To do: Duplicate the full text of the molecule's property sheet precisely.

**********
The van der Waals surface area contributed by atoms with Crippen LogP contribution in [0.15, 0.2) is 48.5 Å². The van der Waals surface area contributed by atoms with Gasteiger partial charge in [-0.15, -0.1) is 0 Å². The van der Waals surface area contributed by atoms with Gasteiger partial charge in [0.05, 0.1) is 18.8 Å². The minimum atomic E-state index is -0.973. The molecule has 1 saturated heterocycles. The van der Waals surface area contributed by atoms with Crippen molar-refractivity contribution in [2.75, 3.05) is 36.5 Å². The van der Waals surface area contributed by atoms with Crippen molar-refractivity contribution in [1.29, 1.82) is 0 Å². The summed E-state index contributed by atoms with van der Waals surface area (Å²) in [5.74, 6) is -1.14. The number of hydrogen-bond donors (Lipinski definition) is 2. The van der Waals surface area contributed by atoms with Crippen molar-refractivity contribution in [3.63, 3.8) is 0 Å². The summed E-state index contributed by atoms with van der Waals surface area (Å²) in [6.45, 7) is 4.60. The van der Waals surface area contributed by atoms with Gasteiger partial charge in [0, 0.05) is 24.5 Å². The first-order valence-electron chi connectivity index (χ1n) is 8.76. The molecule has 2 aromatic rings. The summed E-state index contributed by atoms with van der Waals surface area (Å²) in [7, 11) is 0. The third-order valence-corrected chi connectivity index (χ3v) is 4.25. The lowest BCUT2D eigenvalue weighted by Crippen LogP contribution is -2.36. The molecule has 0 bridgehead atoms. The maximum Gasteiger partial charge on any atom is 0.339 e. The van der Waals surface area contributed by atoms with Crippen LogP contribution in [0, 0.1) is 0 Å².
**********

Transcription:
The van der Waals surface area contributed by atoms with Crippen LogP contribution in [0.15, 0.2) is 48.5 Å². The van der Waals surface area contributed by atoms with Gasteiger partial charge in [-0.15, -0.1) is 0 Å². The van der Waals surface area contributed by atoms with Gasteiger partial charge in [0.05, 0.1) is 18.8 Å². The minimum atomic E-state index is -0.973. The molecule has 1 saturated heterocycles. The van der Waals surface area contributed by atoms with Crippen molar-refractivity contribution in [2.75, 3.05) is 36.5 Å². The van der Waals surface area contributed by atoms with Crippen molar-refractivity contribution in [1.29, 1.82) is 0 Å². The summed E-state index contributed by atoms with van der Waals surface area (Å²) in [5.74, 6) is -1.14. The number of hydrogen-bond donors (Lipinski definition) is 2. The van der Waals surface area contributed by atoms with Crippen molar-refractivity contribution in [3.63, 3.8) is 0 Å². The summed E-state index contributed by atoms with van der Waals surface area (Å²) in [6.45, 7) is 4.60. The van der Waals surface area contributed by atoms with Gasteiger partial charge in [0, 0.05) is 24.5 Å². The first-order valence-electron chi connectivity index (χ1n) is 8.76. The molecule has 2 aromatic rings. The summed E-state index contributed by atoms with van der Waals surface area (Å²) in [7, 11) is 0. The third-order valence-corrected chi connectivity index (χ3v) is 4.25. The lowest BCUT2D eigenvalue weighted by Crippen LogP contribution is -2.36. The molecule has 0 bridgehead atoms. The maximum Gasteiger partial charge on any atom is 0.339 e. The van der Waals surface area contributed by atoms with Crippen LogP contribution in [0, 0.1) is 0 Å².